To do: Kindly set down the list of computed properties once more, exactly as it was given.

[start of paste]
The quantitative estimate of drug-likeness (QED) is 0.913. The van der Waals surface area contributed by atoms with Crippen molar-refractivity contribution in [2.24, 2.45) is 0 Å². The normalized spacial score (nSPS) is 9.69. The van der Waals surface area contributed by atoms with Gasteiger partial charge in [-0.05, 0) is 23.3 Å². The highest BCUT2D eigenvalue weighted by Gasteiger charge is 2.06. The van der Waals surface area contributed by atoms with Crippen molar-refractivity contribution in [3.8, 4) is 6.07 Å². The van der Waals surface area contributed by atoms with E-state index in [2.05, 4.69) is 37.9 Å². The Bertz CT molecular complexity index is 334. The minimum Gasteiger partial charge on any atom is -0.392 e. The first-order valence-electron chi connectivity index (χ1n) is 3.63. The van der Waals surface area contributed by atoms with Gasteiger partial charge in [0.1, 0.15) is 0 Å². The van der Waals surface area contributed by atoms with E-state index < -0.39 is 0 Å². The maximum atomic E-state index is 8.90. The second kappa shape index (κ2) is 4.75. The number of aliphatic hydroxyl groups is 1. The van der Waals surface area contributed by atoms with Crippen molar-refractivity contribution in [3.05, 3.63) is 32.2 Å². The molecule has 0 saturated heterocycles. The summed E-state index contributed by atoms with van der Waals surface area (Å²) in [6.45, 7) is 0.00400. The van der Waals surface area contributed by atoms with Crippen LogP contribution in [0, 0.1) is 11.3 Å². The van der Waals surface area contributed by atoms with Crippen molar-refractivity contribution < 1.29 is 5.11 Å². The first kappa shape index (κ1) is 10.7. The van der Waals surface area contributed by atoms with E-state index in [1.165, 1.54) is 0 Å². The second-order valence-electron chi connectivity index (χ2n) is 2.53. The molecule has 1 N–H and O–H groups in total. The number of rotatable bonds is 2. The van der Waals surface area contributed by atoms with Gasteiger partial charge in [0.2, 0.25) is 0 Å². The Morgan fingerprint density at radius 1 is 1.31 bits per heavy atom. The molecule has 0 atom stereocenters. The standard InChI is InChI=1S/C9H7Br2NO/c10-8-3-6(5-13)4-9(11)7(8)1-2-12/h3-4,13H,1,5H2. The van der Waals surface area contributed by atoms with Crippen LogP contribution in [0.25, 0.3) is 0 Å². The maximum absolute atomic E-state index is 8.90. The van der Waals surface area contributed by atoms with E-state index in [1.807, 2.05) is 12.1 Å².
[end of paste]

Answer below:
The quantitative estimate of drug-likeness (QED) is 0.913. The van der Waals surface area contributed by atoms with Crippen molar-refractivity contribution in [2.24, 2.45) is 0 Å². The normalized spacial score (nSPS) is 9.69. The van der Waals surface area contributed by atoms with Gasteiger partial charge in [-0.05, 0) is 23.3 Å². The highest BCUT2D eigenvalue weighted by Gasteiger charge is 2.06. The van der Waals surface area contributed by atoms with Crippen molar-refractivity contribution in [3.8, 4) is 6.07 Å². The van der Waals surface area contributed by atoms with E-state index in [2.05, 4.69) is 37.9 Å². The Bertz CT molecular complexity index is 334. The minimum Gasteiger partial charge on any atom is -0.392 e. The first-order valence-electron chi connectivity index (χ1n) is 3.63. The van der Waals surface area contributed by atoms with Gasteiger partial charge in [0.1, 0.15) is 0 Å². The van der Waals surface area contributed by atoms with E-state index < -0.39 is 0 Å². The maximum atomic E-state index is 8.90. The second kappa shape index (κ2) is 4.75. The number of aliphatic hydroxyl groups is 1. The van der Waals surface area contributed by atoms with Crippen molar-refractivity contribution in [3.05, 3.63) is 32.2 Å². The molecule has 0 saturated heterocycles. The summed E-state index contributed by atoms with van der Waals surface area (Å²) in [6.45, 7) is 0.00400. The van der Waals surface area contributed by atoms with Crippen LogP contribution in [0, 0.1) is 11.3 Å². The van der Waals surface area contributed by atoms with Crippen molar-refractivity contribution < 1.29 is 5.11 Å². The first kappa shape index (κ1) is 10.7. The van der Waals surface area contributed by atoms with E-state index in [1.165, 1.54) is 0 Å². The second-order valence-electron chi connectivity index (χ2n) is 2.53. The molecule has 1 N–H and O–H groups in total. The number of rotatable bonds is 2. The van der Waals surface area contributed by atoms with Gasteiger partial charge in [0.2, 0.25) is 0 Å². The Morgan fingerprint density at radius 1 is 1.31 bits per heavy atom. The molecule has 0 atom stereocenters. The standard InChI is InChI=1S/C9H7Br2NO/c10-8-3-6(5-13)4-9(11)7(8)1-2-12/h3-4,13H,1,5H2. The van der Waals surface area contributed by atoms with Crippen LogP contribution in [0.25, 0.3) is 0 Å². The maximum absolute atomic E-state index is 8.90. The van der Waals surface area contributed by atoms with E-state index in [1.807, 2.05) is 12.1 Å².